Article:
An aggrieved woman who intends to file a complaint is required to submit six copies of the written complaint, along with supporting documents and names and addresses of the witnesses to the IC or LCC, within 3 months from the date of the incident and in case of a series of incidents, within a period of 3 months from the date of the last incident. The complaint should be addressed to the IC members and not the employer/HR representative. The complaint should be concise, i.e. it should be written in simple language which can be understood easily. Complaints that are well written and presented properly have greater credibility. Details of exact incident, date and time, witness etc. to be included. Circumstances preceding and following the incident to be recorded. Whether the complainant asked the respondent to desist from the unwelcome act(s). Append as many documents as possible in whatever format i.e. relevant e-mails, screenshots of SMS’s/whatsapp messages, call details, photographs, recordings etc. Details of the respondent including name, designation, reporting structure between complainant and respondent if any (whether subordinate, colleague or superior). Do not state any fact that is false or incorrect. The relief that is sought from the employer.

C. Conciliation

Before initiating action on a complaint, the IC on the request of the aggrieved woman, can make efforts to settle the matter between the parties through conciliation by bringing about an amicable settlement. Conciliation is basically an informal method of resolving complaints before the complaint escalates into a fully blown formal inquiry. Thus, after a complaint of sexual harassment has been lodged, the aggrieved woman may request the IC to resolve the matter by conciliating between the parties before commencement of the inquiry proceedings, although monetary settlement should not be made as a basis of conciliation. Once the settlement has been arrived at, the IC or the LCC (as the case maybe) shall record the settlement arrived at and thereafter provide copies of the settlement to the aggrieved woman as well as the respondent. Once a settlement has been arrived at, the IC shall proceed with an inquiry under the POSH Act.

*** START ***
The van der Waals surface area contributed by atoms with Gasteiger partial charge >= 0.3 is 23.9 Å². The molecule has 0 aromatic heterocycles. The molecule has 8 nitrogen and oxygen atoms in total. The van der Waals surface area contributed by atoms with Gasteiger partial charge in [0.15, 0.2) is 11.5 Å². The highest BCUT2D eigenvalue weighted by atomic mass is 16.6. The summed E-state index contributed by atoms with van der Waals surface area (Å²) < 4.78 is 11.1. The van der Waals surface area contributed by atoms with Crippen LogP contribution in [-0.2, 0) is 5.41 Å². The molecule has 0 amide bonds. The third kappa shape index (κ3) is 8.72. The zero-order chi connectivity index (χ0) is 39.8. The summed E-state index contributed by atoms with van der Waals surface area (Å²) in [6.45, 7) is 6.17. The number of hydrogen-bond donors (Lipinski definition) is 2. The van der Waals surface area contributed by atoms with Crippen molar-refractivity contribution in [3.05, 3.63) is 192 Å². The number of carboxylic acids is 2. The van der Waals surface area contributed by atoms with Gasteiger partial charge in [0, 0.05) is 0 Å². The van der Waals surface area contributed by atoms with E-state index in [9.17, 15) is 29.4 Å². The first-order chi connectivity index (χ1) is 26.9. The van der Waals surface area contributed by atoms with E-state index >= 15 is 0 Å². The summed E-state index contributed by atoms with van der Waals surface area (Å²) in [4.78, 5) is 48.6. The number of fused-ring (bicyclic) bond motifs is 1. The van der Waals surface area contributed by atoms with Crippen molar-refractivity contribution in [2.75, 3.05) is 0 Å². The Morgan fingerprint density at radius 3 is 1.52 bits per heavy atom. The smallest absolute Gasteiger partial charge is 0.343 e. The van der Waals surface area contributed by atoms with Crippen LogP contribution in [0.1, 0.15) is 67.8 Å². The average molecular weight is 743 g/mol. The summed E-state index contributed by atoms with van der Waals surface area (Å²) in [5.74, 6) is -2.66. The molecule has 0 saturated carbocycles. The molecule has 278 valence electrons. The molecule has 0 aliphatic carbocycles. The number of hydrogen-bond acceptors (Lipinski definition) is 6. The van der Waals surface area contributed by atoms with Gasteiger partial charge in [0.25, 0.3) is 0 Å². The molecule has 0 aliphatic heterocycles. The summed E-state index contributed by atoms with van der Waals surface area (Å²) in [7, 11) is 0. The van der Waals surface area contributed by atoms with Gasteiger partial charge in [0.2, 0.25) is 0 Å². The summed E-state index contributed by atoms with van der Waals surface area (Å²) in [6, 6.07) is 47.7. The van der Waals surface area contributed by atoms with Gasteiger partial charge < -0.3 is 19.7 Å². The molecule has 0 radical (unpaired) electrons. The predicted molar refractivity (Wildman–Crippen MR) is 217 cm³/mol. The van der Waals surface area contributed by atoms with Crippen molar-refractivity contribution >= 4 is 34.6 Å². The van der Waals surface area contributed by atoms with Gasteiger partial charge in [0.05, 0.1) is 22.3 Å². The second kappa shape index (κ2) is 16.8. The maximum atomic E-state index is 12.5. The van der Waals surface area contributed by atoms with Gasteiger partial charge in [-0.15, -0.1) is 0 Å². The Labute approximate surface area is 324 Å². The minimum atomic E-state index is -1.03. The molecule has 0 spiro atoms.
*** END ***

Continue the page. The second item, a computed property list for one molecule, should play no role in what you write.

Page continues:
D. Timelines

  • Written complaints (6 copies) along with supporting documents and names and addresses of witnesses have to be filed within 3 months of the date of the incident. Timeline extendable by another 3 months.
  • Upon receipt of the complaint, 1 copy of the complaint is to be sent to the respondent within 7 days.
  • Upon receipt of the copy of complaint, the respondent is required to reply to the complaint along with a list of supporting documents, and names and addresses of witnesses within 10 working days.
  • The Inquiry has to be completed within a total of 90 days from the receipt of the complaint.
  • The Inquiry report has to be issued within 10 days from the date of completion of inquiry.
  • The employer is required to act on the recommendations of the IC/LCC within 60 days of receipt of the Inquiry report.
  • Appeal against the decision of the committee is allowed within 90 days from the date of recommendations.

E. Interim Reliefs

At the request of the complainant, the IC or the LCC (as the case maybe) may recommend to the employer to provide interim measures such as: